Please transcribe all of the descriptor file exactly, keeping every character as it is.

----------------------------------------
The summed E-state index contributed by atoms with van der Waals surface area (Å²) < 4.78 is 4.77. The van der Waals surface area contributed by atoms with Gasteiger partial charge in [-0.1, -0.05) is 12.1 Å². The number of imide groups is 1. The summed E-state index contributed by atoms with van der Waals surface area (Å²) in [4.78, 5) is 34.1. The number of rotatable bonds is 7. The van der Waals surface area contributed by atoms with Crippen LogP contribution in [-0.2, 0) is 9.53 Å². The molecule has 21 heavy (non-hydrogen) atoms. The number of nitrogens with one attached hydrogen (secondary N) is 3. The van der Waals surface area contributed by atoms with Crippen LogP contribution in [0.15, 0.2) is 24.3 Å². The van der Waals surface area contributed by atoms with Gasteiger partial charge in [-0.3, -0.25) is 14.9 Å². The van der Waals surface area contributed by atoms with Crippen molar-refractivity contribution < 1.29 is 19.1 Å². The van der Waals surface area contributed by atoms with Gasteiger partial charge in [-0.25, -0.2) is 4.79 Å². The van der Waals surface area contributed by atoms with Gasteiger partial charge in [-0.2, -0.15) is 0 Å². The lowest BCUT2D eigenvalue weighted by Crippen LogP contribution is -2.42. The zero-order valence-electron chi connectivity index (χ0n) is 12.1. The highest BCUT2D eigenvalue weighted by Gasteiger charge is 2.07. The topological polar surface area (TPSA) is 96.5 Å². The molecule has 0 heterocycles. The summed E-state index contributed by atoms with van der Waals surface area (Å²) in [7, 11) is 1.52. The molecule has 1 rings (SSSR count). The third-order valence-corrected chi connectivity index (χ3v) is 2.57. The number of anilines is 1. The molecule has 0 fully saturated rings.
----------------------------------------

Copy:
The summed E-state index contributed by atoms with van der Waals surface area (Å²) < 4.78 is 4.77. The van der Waals surface area contributed by atoms with Gasteiger partial charge in [-0.1, -0.05) is 12.1 Å². The number of imide groups is 1. The summed E-state index contributed by atoms with van der Waals surface area (Å²) in [4.78, 5) is 34.1. The number of rotatable bonds is 7. The van der Waals surface area contributed by atoms with Crippen LogP contribution in [-0.2, 0) is 9.53 Å². The molecule has 21 heavy (non-hydrogen) atoms. The number of nitrogens with one attached hydrogen (secondary N) is 3. The van der Waals surface area contributed by atoms with Crippen LogP contribution in [0.15, 0.2) is 24.3 Å². The van der Waals surface area contributed by atoms with Gasteiger partial charge in [-0.3, -0.25) is 14.9 Å². The van der Waals surface area contributed by atoms with Crippen molar-refractivity contribution < 1.29 is 19.1 Å². The van der Waals surface area contributed by atoms with Gasteiger partial charge in [-0.25, -0.2) is 4.79 Å². The van der Waals surface area contributed by atoms with Gasteiger partial charge in [-0.2, -0.15) is 0 Å². The lowest BCUT2D eigenvalue weighted by Crippen LogP contribution is -2.42. The zero-order valence-electron chi connectivity index (χ0n) is 12.1. The highest BCUT2D eigenvalue weighted by Gasteiger charge is 2.07. The topological polar surface area (TPSA) is 96.5 Å². The molecule has 0 heterocycles. The summed E-state index contributed by atoms with van der Waals surface area (Å²) in [7, 11) is 1.52. The molecule has 1 rings (SSSR count). The third-order valence-corrected chi connectivity index (χ3v) is 2.57. The number of anilines is 1. The molecule has 0 fully saturated rings.